There’s nothing worse than someone else getting praise for your hard work. It recently happened to me: My coworker took credit for something I did, and now they’re in prison for murder!
They can’t let me get credit for anything, can they?
We’ve all been there: You work tirelessly on a PowerPoint, yet your coworker accepts the praise; you share an idea in a meeting, only to have your coworker say it louder and steal the spotlight; you kill someone and spend hours meticulously disposing of the body, and then your coworker just goes and confesses to the crime in front of a jury of their peers?
Another guy taking credit for a woman’s work – typical.
I thought I’d seen the worst of it when my coworker David blatantly plagiarized my marketing forecast and presented it to my boss as his own. But, no! He had to go and detail the date, time, and location of my homicide and claim he had been the one to wield the lead pipe in the billiard room.
Yeah, I was going for a cheeky Clue-themed murder and, thanks to toxic office politics, the world will never know!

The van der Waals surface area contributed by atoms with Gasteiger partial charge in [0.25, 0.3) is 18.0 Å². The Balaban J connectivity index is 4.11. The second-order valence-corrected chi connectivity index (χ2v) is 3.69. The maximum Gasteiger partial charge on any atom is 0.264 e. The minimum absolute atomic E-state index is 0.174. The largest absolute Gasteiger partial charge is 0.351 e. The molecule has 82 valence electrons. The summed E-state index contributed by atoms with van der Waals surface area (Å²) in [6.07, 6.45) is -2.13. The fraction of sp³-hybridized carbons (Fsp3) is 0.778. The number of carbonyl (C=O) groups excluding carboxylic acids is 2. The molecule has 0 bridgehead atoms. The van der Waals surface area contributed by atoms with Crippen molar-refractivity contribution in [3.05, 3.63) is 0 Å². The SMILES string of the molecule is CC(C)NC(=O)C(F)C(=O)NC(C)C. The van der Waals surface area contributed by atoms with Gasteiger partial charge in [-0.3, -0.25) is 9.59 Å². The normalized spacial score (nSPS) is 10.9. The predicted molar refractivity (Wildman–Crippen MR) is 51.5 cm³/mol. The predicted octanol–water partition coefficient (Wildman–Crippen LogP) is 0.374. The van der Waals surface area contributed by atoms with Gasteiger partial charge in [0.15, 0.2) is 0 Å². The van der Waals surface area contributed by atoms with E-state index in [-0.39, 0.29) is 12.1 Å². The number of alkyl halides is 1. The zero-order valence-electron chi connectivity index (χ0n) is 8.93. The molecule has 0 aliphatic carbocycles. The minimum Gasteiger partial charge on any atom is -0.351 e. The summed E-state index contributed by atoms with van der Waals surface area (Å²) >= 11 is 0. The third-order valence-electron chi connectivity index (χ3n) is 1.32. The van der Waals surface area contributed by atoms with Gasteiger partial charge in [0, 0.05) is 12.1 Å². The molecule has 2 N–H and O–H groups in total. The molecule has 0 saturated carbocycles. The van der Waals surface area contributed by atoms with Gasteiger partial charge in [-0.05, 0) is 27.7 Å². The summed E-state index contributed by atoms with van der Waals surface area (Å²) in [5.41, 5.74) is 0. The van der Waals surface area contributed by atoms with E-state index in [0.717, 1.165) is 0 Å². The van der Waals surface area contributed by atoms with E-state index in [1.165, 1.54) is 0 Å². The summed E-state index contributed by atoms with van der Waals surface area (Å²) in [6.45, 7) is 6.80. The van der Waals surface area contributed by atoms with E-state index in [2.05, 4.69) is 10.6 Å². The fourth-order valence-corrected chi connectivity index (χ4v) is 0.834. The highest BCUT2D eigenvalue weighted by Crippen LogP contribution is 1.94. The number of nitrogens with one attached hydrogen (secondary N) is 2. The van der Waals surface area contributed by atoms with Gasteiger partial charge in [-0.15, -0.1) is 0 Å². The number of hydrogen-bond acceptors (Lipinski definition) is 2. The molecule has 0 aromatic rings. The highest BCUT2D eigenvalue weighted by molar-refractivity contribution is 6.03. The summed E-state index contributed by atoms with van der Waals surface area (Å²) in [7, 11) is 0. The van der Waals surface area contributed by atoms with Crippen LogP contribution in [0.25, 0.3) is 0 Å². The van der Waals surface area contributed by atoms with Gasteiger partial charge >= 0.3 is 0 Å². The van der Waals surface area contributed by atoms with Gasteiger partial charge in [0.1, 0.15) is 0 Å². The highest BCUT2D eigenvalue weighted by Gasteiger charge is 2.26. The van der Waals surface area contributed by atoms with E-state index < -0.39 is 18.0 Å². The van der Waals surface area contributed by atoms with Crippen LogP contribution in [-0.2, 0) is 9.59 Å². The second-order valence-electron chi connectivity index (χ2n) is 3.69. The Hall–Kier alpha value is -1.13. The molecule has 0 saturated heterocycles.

Now, my coworker David is chilling in prison while I have to shoulder the responsibility for finishing these Excel spreadsheets and getting them to my boss by Friday. Please tell me how that’s fair!
Not to mention – no one even questioned the legitimacy of his claims! Not when he went to our boss with my idea of “Funky Hat Friday,” and not when he told the detectives that the body was hidden under the floorboards of my apartment.
Hello? He hasn’t even worn a funky hat to the office once, and I’m constantly rocking my zany leather newsboy cap! Plus, I did all that murdering stuff.
He doesn’t even know my annoying neighbor who he’s claiming to have “violently killed,” but I’ve been having a very public, very charged dispute with them for months! Apparently, no one’s heard of a false confession before?
Now, I have to spend the rest of my un-incarcerated life harboring a deep, unrelenting, haunting guilt for the unspeakable act I’ve carried out à la “The Tell-Tale Heart,” and my coworker David gets to spend the rest of his life in a 70 square foot jail cell, paying the debt for a crime he didn’t commit. Classic!